The Grand Canyon is so vast that probably no photo can give it justice. You can show how beautiful some of the rock formations are, you can present some extraordinary landscapes. But in my opinion, it’s impossible to present how magnificent the canyon really is. I had seen many pictures of Grand Canyon before visiting the United States. I had seen some documentaries on television, but what I saw after coming to the Canyon’s edge can’t be described with photos or words. You have to go there to really admire this place, and if you get there, one of the best ways to experience the beauty of this place is by doing some hiking.

Grand Canyon National Park Sign

About my hike

During my adventure with Trek America, we’ve hiked from the Grand Canyon Village (GCV), which is located on the canyon’s south rim to the Plateau Point and back to the GCV. The total length of the hike was about 13 miles with an elevation gain of 900m.


Buying a new bag

The day before this hike, I needed to do some shopping, as I had only a large backpack (osprey kestrel 48),  and I realized that unpacking and using it as a daypack would be an overuse. Therefore I went to buy a smaller one day pack but during my visit to the store I’ve found something much better – a Kelty Oriole lumbar pack. It allowed me to carry two Gatorade bottles in the nests on the sides, three sandwiches, some snacks, my documents, cell phone, and one replacement t-shirt.

Since then it has become one of my favorite pieces of gear. I use it one-day hikes. I also use it to carry my DSLR and three lenses while going for short bicycle rides.

Bright Angel Trail

We started our trip early in the morning (if I’m not mistaken before 6 a.m.), to minimize sun exposure as there is a little shadow on the trail.

After Arriving at the canyon’s edge, we were welcomed by a beautiful landscape.

Our hike down started with the Bright Angel Trail. Just after the beginning of our trip, we have seen some mule deer from a close distance. The deer seemed to be accustomed to the presence of people, as they didn’t show any fear.

Mule deer in Grand Canyon Village

On our way down we’ve been passed by mules, which are used for transporting gear and people to the bottom of the Grand Canyon, so beware and make some place on the trail if required.

While we were hiking down, the temperatures were rising, but the views that we were experiencing on our way down were spectacular. I don’t remember when, but I was able to completely empty one of Gatorade bottles quite fast (even we were hiking down). Fortunately, on the trail, you can find three water refilling points. If you plan to use them, please remember to check if the sources are operational at the time.

View from Bright Angel Trail

The views were mostly dominated by many shades of red and orange rocks, with some plants breaking this domination with a little green color. Walking further, down we were seeing canyon walls getting higher and higher behind us.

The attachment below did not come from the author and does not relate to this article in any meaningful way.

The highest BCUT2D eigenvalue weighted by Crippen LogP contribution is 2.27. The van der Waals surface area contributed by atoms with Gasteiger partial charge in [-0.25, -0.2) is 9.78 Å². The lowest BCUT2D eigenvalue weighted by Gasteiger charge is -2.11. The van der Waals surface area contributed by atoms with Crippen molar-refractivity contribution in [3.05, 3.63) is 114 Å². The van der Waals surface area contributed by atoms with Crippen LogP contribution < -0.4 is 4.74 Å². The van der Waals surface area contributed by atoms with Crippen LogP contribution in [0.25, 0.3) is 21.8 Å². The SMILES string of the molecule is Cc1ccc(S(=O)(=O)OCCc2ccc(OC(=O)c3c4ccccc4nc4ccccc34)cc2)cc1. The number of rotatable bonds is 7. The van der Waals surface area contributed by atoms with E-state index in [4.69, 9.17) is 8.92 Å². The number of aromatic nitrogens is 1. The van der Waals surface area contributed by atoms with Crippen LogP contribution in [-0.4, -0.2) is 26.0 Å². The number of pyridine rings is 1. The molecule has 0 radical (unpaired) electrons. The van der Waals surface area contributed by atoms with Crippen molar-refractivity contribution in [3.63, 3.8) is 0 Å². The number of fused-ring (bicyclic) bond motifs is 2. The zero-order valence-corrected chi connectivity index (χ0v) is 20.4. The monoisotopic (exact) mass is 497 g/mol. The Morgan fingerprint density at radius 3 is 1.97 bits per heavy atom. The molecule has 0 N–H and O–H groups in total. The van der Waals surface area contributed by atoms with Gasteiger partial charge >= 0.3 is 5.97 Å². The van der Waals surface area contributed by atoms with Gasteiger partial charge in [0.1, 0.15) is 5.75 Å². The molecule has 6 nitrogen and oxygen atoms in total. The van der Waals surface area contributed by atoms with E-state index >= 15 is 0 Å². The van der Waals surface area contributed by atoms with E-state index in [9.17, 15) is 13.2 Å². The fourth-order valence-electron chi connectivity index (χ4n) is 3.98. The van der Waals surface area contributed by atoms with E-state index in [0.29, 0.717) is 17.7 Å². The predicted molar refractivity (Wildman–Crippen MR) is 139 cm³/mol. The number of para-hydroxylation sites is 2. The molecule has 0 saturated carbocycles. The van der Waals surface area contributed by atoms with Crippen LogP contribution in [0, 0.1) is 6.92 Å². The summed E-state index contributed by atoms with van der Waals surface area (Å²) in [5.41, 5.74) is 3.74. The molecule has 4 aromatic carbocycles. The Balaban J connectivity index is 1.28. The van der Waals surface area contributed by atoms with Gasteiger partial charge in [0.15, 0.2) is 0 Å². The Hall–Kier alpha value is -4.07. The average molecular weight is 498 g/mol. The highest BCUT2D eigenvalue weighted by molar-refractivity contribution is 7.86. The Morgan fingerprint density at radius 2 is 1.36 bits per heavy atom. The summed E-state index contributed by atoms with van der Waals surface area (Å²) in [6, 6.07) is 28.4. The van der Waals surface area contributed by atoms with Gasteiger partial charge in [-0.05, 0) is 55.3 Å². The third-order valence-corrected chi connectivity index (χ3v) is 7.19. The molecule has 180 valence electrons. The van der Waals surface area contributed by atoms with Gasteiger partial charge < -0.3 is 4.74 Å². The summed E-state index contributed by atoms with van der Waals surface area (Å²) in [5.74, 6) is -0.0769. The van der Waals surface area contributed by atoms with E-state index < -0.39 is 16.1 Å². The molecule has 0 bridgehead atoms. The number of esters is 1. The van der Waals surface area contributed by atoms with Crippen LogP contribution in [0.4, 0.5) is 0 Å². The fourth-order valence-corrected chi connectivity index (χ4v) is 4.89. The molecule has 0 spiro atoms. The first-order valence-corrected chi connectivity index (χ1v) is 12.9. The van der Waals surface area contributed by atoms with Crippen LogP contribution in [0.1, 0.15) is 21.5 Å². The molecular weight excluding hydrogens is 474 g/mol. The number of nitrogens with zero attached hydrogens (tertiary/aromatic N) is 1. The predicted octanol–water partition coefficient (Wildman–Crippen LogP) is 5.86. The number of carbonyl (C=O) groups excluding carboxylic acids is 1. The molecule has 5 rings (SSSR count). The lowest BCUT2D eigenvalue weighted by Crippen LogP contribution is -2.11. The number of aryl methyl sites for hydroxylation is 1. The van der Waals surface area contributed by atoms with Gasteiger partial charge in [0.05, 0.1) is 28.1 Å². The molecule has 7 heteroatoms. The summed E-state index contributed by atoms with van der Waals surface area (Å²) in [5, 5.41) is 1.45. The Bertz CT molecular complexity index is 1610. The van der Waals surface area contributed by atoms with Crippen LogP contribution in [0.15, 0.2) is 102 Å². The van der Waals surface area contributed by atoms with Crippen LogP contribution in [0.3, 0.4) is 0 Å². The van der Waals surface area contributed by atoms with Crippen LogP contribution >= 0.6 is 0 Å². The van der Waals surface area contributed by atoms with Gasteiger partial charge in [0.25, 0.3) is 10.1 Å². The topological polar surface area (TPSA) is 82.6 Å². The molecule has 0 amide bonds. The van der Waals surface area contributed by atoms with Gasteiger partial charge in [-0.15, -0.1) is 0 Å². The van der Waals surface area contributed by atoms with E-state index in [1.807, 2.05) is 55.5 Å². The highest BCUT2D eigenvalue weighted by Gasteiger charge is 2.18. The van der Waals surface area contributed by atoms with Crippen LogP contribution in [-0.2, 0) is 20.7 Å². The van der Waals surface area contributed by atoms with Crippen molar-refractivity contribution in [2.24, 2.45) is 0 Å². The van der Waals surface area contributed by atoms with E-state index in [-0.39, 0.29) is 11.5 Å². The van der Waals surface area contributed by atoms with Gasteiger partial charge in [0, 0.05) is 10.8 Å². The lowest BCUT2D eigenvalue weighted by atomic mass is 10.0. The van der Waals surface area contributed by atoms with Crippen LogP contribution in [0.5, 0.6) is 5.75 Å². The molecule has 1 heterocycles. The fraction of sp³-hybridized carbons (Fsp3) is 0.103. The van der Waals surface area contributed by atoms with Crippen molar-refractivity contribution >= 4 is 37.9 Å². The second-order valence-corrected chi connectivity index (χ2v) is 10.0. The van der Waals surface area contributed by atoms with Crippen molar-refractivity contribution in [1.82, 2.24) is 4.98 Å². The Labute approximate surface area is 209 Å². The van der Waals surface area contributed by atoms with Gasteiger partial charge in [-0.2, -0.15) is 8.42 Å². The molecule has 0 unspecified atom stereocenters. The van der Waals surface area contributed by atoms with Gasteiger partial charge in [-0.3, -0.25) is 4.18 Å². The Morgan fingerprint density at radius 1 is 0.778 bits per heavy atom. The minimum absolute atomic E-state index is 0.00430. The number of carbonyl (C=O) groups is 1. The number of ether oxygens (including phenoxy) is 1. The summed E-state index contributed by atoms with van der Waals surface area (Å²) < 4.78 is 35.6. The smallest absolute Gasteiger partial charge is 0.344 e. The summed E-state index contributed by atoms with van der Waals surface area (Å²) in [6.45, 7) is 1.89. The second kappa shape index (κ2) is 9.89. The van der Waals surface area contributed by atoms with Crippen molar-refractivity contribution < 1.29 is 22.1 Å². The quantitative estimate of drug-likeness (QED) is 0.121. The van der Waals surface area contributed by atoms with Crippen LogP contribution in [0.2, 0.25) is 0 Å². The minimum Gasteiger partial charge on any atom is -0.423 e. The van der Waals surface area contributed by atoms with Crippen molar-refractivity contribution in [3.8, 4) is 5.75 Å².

Walls of Grand Canyon

The Indian Garden

After about 5 miles we entered the Indian Garden, which welcomed us with vivid shades of green color. It’s looked like an oasis full of life in a middle of a desert. There is also a campground in the Indian Garden, but you are required to obtain camping permit in advance (and there are much more requests than issued permits, so apply in advance). From the Indian Garden, we’ve taken a Plateau Point Trail.

Indian Garden in Grand Canyon

Further on our way we have met other inhabitant of the Grand Canyon – the California kingsnake (Lampropeltis getula californiae). This is a nonvenomous species, but at the time of our hike, this fact was unknown to me. The snake had been resting on the middle of the path and started running away before I was ready to take a picture.

California kingsnake (Lampropeltis getula californiae)

The Plateau Point

After some time we’ve finally reached our destination – the Plateau Point. From there we could see waters of the Colorado River about 400 meters below us. We took some pictures, and we headed back to the Grand Canyon Village.

Landscape visible from the Plateau Point
Landscape visible from the Plateau Point

Some hiking tips

From the Plateau Point, we have to climb about 900m in full sun. It took us about three hours, and I’m glad that the water sources are available on the trail.

In summary, the trip was great, the views were incredible, so the high temperatures and a lack of shade were hard to notice. If you are going to hike to the Plateau Point, here are my pieces of advice:
-remember that the first part of the hike is the easy one as you walk down, but you will be going back uphill, so please consider your physical form, and do not go too far if unsure;
-if you plan to bring a little water, please check if the water sources are operational (especially in winter);
-if hiking in summer, I highly recommend putting some UV protecting filter, bringing sunglasses and sun hat
-bring your camera and have a lot of fun.

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From Warsaw, Poland. I hold a Ph.D. in Photonics Engineering. I'm interested in STEM, startups and the proper version of FOOTball If you spot any grammar errors in the text, please let me know, I will be happy to make corrections.

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